After you’ve found what you’re looking for, it’s time to create nodes for replacement or insertion. Jscodeshift wraps the Builder API from recast, so let’s use it! The difference from the matcher constants, like jscodeshift.Literal is that they start lowercased, and all of them is a function call, like jscodeshift.literal('foo'). You might guess, this will create a simple string literal, with the string “foo”.

These builders have different function signatures, depending on the properties of the nodes they create. Literal needs a simple string as the value, but a CallExpression for example, needs much more, like a callee, and the arguments list:

// create a function call that looks like
// "myfunc(someVar, 'bar')"
const callExpr = j.callExpression(

The documentation for these is basically nonexistent, but if you take a look at the definitions over ast-types it’s actually readable. For example in the core ES definitions the CallExpression looks like this

	.build("callee", "arguments")
	.field("callee", def("Expression"))
	// See comment for NewExpression above.
	.field("arguments", [def("Expression")]);

In this - and every definition in there - the build contains the expected function signature, and every field is described for what type is required.

With the help of the ast-types definitions, you can create powerful builder structures, and update your code easy.

Note: Using the builder API with jscodeshift methods does not necessary ensures that the resulting code will be valid! So always test your codemod, double-check what it does.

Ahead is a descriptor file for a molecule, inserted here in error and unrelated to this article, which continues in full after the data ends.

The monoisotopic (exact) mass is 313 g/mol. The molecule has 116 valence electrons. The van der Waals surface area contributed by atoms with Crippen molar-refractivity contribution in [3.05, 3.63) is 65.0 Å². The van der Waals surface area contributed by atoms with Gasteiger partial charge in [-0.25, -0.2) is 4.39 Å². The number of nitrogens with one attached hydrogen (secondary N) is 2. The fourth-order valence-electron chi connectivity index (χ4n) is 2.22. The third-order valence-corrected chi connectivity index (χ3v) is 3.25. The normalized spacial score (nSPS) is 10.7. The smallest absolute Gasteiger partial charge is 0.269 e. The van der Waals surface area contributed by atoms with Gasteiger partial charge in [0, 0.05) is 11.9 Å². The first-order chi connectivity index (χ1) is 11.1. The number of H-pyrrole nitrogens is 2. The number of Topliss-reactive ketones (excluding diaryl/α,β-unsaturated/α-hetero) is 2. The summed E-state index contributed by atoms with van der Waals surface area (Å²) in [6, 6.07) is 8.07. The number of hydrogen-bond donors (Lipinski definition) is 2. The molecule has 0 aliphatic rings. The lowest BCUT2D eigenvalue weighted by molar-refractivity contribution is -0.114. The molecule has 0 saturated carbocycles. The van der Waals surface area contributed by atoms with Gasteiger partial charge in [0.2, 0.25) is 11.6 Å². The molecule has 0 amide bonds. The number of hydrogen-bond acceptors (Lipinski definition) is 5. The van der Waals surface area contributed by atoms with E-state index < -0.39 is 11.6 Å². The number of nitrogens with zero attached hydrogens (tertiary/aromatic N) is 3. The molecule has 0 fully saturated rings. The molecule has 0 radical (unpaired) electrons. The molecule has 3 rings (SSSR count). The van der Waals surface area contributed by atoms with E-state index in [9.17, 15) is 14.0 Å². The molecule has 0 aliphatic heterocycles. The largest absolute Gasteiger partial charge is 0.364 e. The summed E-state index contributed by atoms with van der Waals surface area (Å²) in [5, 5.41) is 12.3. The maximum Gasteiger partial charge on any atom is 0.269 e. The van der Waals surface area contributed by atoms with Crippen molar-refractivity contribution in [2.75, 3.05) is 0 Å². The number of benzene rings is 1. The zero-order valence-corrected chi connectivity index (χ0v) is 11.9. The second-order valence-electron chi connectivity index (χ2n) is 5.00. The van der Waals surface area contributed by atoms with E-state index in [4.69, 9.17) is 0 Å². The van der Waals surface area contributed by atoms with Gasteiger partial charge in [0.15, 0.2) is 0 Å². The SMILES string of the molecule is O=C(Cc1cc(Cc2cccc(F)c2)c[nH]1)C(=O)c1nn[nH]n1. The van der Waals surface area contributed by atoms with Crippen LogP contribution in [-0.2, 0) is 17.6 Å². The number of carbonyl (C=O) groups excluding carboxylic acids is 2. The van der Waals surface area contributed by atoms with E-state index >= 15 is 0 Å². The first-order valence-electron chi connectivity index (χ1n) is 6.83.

// this alters code from
//	 const foo = 'asd';
// to
//	 const foo = 'ast, bar; 
// which is invalid!


Now let’s take a deeper look at the data structures you can work with when creating a codemod.

Collections, NodePaths, Nodes

The data you can retrieve from jscodeshift consists Collections, NodePaths, and Nodes.


It’s an array of NodePaths, usually the result of find or filter or similar traversing and searching methods.

The basic methods are relatively well-documented but there are some useful ones missing from there, or just need an example.


Get the NodePaths from the collection in an array


Returns the closest provided node type up in the AST to each of the nodes.

// find all member expressions of the `obj` object
	object: { 
	  name: 'obj'
// returns method calls like `` 
// but not the property access like ``



find variable declarations in collection, optionally filtered by name

///same as running this
ast.find(jscodeshift.VariableDeclarator, { id: { name: ‘foo’ }})



insert nodes after each collection item. Pass in an array of Nodes, using the Builder API - but unfortunately, usage is not that trivial.
For example, if you want to simply add a new line below a selected Node, you have to traverse up to the closest ExpressionStatement and insert after that one.


You can pass a function to insertAfter/Before, which returns the array of Nodes to be inserted.

// insert a track() call after every function call
// passing in their numeric index in the code
const createTracker = (path, index) => {
	return j.expressionStatement(
		[ j.literal(index) ]



remove the collection from the AST